This week the Reuters reported Yahoo reportedly scanned all of its users’ incoming emails with a secret software program that is designed to gather information for the US Government agencies.
According to the Reuters agency, the software was created last year and it was used by IT giant to search emails in hundreds of millions of Yahoo Mail accounts at the behest of the National Security Agency and FBI.
“Yahoo Inc last year secretly built a custom software program to search all of its customers’ incoming emails for specific information provided by U.S. intelligence officials, according to people familiar with the matter.” reported the article from the Reuters Agency.
“The company complied with a classified U.S. government demand, scanning hundreds of millions of Yahoo Mail accounts at the behest of the National Security Agency or FBI, said three former employees and a fourth person apprised of the events.”
Now Yahoo has replied to the Reuters saying that such kind of surveillance systems doesn’t exists within the Yahoo architecture.
“The article is misleading,” the statement reads “We narrowly interpret every government request for user data to minimize disclosure. The mail scanning described in the article does not exist on our systems,” reads an email sent by the company.
The email sent by Yahoo, however, didn’t provide any further details about the story reported by the Reuters agency.
The article publishe dby the Reuters also claims that the former Yahoo CISO, Alex Stamos, left the company after his team discovered the surveillance program installed in the company architecture with the authorization of the CEO.
“When Stamos found out that Mayer had authorized the program, he resigned as chief information security officer and told his subordinates that he had been left out of a decision that hurt users’ security, the sources said. Due to a programming flaw, he told them hackers could have accessed the stored emails.” reported the Reuters “Stamos’s announcement in June 2015 that he had joined Facebook did not mention any problems with Yahoo.”
Stamos, however, refused to comment the article.
While Snowden’s leaked documents about the PRISM surveillance program demonstrate the collaboration between the US Government the US IT giants, the companies said they had never received pressure to conduct massive surveillance through the email scanning.
“”We’ve never received such a request, but if we did, our response would be simple: ‘no way’.” Google said according to CSOonline.
Apple, Facebook and Twitter offered similar statements and said they would challenge such an order. Microsoft also said it had never engaged in the secret scanning of email traffic described in the Reuters article.”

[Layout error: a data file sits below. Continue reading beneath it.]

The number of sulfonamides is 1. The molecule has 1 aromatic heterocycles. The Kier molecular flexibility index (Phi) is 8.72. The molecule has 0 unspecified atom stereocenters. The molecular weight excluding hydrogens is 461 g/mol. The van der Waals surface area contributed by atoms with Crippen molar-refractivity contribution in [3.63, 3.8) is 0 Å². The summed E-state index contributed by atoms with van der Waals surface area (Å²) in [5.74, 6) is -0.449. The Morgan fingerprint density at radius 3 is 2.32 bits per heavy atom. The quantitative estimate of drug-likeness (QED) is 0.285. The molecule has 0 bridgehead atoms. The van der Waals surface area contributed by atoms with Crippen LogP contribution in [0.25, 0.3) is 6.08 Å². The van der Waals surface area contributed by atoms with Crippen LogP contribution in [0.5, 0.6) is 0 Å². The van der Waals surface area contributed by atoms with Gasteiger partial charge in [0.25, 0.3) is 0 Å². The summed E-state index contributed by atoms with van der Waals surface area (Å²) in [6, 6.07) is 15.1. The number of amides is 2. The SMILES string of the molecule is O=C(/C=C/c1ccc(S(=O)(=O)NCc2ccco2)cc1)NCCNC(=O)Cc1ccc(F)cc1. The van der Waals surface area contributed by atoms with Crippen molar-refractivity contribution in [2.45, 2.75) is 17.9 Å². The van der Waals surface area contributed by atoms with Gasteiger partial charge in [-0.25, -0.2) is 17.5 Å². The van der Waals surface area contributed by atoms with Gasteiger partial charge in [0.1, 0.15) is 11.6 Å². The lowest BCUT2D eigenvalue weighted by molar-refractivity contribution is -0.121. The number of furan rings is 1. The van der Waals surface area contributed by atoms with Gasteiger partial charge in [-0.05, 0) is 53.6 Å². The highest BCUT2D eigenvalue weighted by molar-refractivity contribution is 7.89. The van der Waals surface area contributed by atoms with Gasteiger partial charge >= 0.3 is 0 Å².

While Yahoo continues to deny the existence of the surveillance tool mentioned by the Reuters, according to a New York Times, the company was ordered by the US Foreign Intelligence Surveillance Court to scan users’ emails for “digital signatures.”
It seems that the scanning was performed by introducing additional features to the actual security software used to examine all incoming email traffic for malicious activities.
“Two government officials who spoke on the condition of anonymity said the Justice Department obtained an individualized order from a judge of the Foreign Intelligence Surveillance Court last year. Yahoo was barred from disclosing the matter.
To comply, Yahoo customized an existing scanning system for all incoming email traffic, which also looks for malware, according to one of the officials and to a third person familiar with Yahoo’s response, who also spoke on the condition of anonymity.” reported The New York Times.
“With some modifications, the system stored and made available to the Federal Bureau of Investigation a copy of any messages it found that contained the digital signature. The collection is no longer taking place, those two people said.
The order was unusual because it involved the systematic scanning of all Yahoo users’ emails rather than individual accounts; several other tech companies said they had not encountered such a demand.”
Let me close with the position of the US intelligence, the NSA chief, Admiral Michael Rogers, speaking at the Cambridge Cyber Summit yesterday called the article “a bit speculative,” CNBC reports, adding that dragnet email surveillance “would be illegal.”
“We don’t do that. And no court would grant us the authority to do that. We have to make a specific cast. And what the court grants is specific authority for a specific period of time for a specific purpose.”
(Security Affairs – Yahoo, email surveillance tool)